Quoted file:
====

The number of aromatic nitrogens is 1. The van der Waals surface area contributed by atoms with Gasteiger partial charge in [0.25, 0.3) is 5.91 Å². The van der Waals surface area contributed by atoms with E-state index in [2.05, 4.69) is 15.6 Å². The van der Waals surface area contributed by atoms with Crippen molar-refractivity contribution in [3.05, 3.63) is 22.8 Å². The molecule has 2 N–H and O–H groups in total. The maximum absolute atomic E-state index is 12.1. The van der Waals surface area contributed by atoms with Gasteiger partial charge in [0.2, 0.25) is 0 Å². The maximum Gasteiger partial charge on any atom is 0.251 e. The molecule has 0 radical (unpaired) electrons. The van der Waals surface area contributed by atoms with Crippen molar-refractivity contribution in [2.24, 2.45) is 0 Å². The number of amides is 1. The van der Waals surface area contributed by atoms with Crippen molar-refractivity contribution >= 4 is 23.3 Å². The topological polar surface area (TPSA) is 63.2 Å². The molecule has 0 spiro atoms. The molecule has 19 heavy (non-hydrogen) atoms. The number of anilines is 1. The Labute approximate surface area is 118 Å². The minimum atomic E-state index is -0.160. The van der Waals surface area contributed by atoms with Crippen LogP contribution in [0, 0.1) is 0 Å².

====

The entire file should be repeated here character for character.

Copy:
The number of aromatic nitrogens is 1. The van der Waals surface area contributed by atoms with Gasteiger partial charge in [0.25, 0.3) is 5.91 Å². The van der Waals surface area contributed by atoms with E-state index in [2.05, 4.69) is 15.6 Å². The van der Waals surface area contributed by atoms with Crippen molar-refractivity contribution in [3.05, 3.63) is 22.8 Å². The molecule has 2 N–H and O–H groups in total. The maximum absolute atomic E-state index is 12.1. The van der Waals surface area contributed by atoms with Gasteiger partial charge in [0.2, 0.25) is 0 Å². The maximum Gasteiger partial charge on any atom is 0.251 e. The molecule has 0 radical (unpaired) electrons. The van der Waals surface area contributed by atoms with Crippen molar-refractivity contribution in [2.24, 2.45) is 0 Å². The number of amides is 1. The van der Waals surface area contributed by atoms with Crippen molar-refractivity contribution >= 4 is 23.3 Å². The topological polar surface area (TPSA) is 63.2 Å². The molecule has 0 spiro atoms. The molecule has 19 heavy (non-hydrogen) atoms. The number of anilines is 1. The Labute approximate surface area is 118 Å². The minimum atomic E-state index is -0.160. The van der Waals surface area contributed by atoms with Crippen LogP contribution in [0, 0.1) is 0 Å².